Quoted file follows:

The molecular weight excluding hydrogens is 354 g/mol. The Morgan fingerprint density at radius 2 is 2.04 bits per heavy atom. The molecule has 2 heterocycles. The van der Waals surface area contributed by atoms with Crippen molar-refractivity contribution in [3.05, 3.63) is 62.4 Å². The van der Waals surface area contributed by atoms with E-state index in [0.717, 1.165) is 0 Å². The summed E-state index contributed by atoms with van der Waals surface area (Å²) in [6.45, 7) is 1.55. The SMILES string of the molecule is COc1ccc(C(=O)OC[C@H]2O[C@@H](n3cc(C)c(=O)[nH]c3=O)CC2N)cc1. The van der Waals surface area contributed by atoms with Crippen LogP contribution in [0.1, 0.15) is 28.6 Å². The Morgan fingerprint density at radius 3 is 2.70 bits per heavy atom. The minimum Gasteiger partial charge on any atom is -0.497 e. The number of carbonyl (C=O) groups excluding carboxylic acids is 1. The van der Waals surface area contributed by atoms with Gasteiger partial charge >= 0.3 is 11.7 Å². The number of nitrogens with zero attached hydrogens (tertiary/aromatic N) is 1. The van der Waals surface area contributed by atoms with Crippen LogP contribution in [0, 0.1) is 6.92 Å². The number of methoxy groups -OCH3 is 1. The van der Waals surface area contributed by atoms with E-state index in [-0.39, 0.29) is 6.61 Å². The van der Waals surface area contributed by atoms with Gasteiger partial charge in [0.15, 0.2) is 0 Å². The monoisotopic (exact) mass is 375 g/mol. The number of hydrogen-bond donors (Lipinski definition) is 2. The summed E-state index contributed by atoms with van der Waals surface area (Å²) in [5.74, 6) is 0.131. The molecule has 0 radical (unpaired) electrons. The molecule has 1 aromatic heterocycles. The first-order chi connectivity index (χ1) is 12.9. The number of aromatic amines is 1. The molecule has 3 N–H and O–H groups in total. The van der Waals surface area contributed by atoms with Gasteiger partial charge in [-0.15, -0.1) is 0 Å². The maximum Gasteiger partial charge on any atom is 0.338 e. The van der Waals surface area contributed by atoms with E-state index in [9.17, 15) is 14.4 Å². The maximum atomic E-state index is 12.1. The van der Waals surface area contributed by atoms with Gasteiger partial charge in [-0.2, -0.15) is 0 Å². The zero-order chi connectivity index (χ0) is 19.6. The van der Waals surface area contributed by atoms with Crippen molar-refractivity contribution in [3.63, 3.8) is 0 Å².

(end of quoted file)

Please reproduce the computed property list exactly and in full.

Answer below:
The molecular weight excluding hydrogens is 354 g/mol. The Morgan fingerprint density at radius 2 is 2.04 bits per heavy atom. The molecule has 2 heterocycles. The van der Waals surface area contributed by atoms with Crippen molar-refractivity contribution in [3.05, 3.63) is 62.4 Å². The van der Waals surface area contributed by atoms with E-state index in [0.717, 1.165) is 0 Å². The summed E-state index contributed by atoms with van der Waals surface area (Å²) in [6.45, 7) is 1.55. The SMILES string of the molecule is COc1ccc(C(=O)OC[C@H]2O[C@@H](n3cc(C)c(=O)[nH]c3=O)CC2N)cc1. The van der Waals surface area contributed by atoms with Crippen LogP contribution in [0.1, 0.15) is 28.6 Å². The Morgan fingerprint density at radius 3 is 2.70 bits per heavy atom. The minimum Gasteiger partial charge on any atom is -0.497 e. The number of carbonyl (C=O) groups excluding carboxylic acids is 1. The van der Waals surface area contributed by atoms with Gasteiger partial charge >= 0.3 is 11.7 Å². The number of nitrogens with zero attached hydrogens (tertiary/aromatic N) is 1. The van der Waals surface area contributed by atoms with Crippen LogP contribution in [0, 0.1) is 6.92 Å². The number of methoxy groups -OCH3 is 1. The van der Waals surface area contributed by atoms with E-state index in [-0.39, 0.29) is 6.61 Å². The van der Waals surface area contributed by atoms with Gasteiger partial charge in [0.15, 0.2) is 0 Å². The monoisotopic (exact) mass is 375 g/mol. The number of hydrogen-bond donors (Lipinski definition) is 2. The summed E-state index contributed by atoms with van der Waals surface area (Å²) in [5.74, 6) is 0.131. The molecule has 0 radical (unpaired) electrons. The molecule has 1 aromatic heterocycles. The first-order chi connectivity index (χ1) is 12.9. The number of aromatic amines is 1. The molecule has 3 N–H and O–H groups in total. The van der Waals surface area contributed by atoms with Gasteiger partial charge in [-0.15, -0.1) is 0 Å². The maximum Gasteiger partial charge on any atom is 0.338 e. The van der Waals surface area contributed by atoms with E-state index in [9.17, 15) is 14.4 Å². The maximum atomic E-state index is 12.1. The van der Waals surface area contributed by atoms with Gasteiger partial charge in [-0.2, -0.15) is 0 Å². The zero-order chi connectivity index (χ0) is 19.6. The van der Waals surface area contributed by atoms with Crippen molar-refractivity contribution in [3.63, 3.8) is 0 Å².